The call of duty

Two seniors pursue military paths

When high school students think of future jobs, they often overlook the military. But for Yutan seniors Grayson Cogdill and Zach Krajicek, a key part of their future plans include joining the military.  

Both seniors came to the decision to serve in the armed services for different reasons.

Cogdill has a line of relatives that have served and are serving in the military, like his grandfather, who was in the Army; his father, who was also in the Army; and two older brothers, who are currently in the Air Force and the Army. 

“It’s definitely a family thing. My whole family has kind of had a career in the military at some point,” Cogdill said. “My dad probably got me interested in the military.”

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While Cogdill was influenced by his family and knew the military was part of his future by the beginning of junior high, Krajicek came across the idea while in class last year.

“[Drake and I] were looking at jobs for later and just whatever we wanted to do, and military came up. You know, it had always been in the back of my mind because I’ve always been a patriotic person, but actually searching for jobs and seeing things I’d be interested in, I thought it was cool that I could go to college for it,” Krajicek said.

Not only were their paths to the military different but so are their paths within the military. Cogdill’s route includes his plan to enlist into the Army or Navy right after graduation, complete basic training then attend college or trade work. 

“You have to talk to a recruiter, take all the tests and then figure out what job you want to do. Then go into basic training. And then if you’re able to, that’s when you’ll go into the job you selected and start training for that,” Cogdill said.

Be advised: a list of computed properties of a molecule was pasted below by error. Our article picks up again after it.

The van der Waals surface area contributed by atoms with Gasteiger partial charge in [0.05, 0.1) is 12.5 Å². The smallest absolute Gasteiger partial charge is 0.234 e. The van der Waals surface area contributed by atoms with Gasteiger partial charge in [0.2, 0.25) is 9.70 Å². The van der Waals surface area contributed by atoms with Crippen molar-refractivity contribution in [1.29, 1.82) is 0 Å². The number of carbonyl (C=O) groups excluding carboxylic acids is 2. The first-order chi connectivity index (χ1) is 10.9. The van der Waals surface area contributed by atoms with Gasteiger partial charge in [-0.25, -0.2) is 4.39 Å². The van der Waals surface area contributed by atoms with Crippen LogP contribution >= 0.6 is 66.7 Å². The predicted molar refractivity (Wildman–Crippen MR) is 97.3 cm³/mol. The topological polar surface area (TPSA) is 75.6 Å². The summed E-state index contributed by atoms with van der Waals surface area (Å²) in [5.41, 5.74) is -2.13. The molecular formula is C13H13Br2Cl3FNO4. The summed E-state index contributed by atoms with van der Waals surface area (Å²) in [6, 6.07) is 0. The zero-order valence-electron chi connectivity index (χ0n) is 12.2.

Krajicek decided to enroll in Reserve Officers’ Training Corps (ROTC), so he is still able to play college football. The ROTC classes include different levels and also include a leadership lab before entering active duty as an officer.

“After sophomore year, you go to basic training camp…Junior or senior year, I don’t know, but one of the two, you go to an advanced camp. And then you graduate, you commission into the Army as a second lieutenant. And from there, I have an eight-year service obligation four probably being active duty and then another four in the reserves,” Krajicek said.

Both directions have their individual challenges that these seniors will have to face along the way. One challenge is the new environment it will bring.

“For me specifically, it’ll just be just completely different than really anything I’ve ever done before,” Cogdill said.

The new environment also brings change that has to be worked around.

“Since I’ll be at Concordia University, I’ll have to drive over to Lincoln for the classes. So that’ll be a little bit of a challenge, but I think I’ll make it,” Krajicek said.

Since Cogdill has family members in the armed services, he knows that another challenge is how going into the military can affect the people around him.

“I’ve just seen what it kind of does to [my brothers] and how it affects them…And also to see how it affects the people that they leave at home,” Cogdill said.

A specific challenge for Krajicek’s ROTC route will be having to tackle ROTC classes on top of college classes and football, but he still looks on the bright side of things.

“It’s like another extracurricular and having two things to do in college football season. It’ll be very hectic, and I also want to get a job. But I think, in the end, it’ll be worth it,” Krajicek said.

Cogdill also thinks the experiences of going into the military will be worth it. 

“I think it’s going to be a good place to get experience and just see the world and have an experience that’s unlike anything else you can get,” Cogdill said.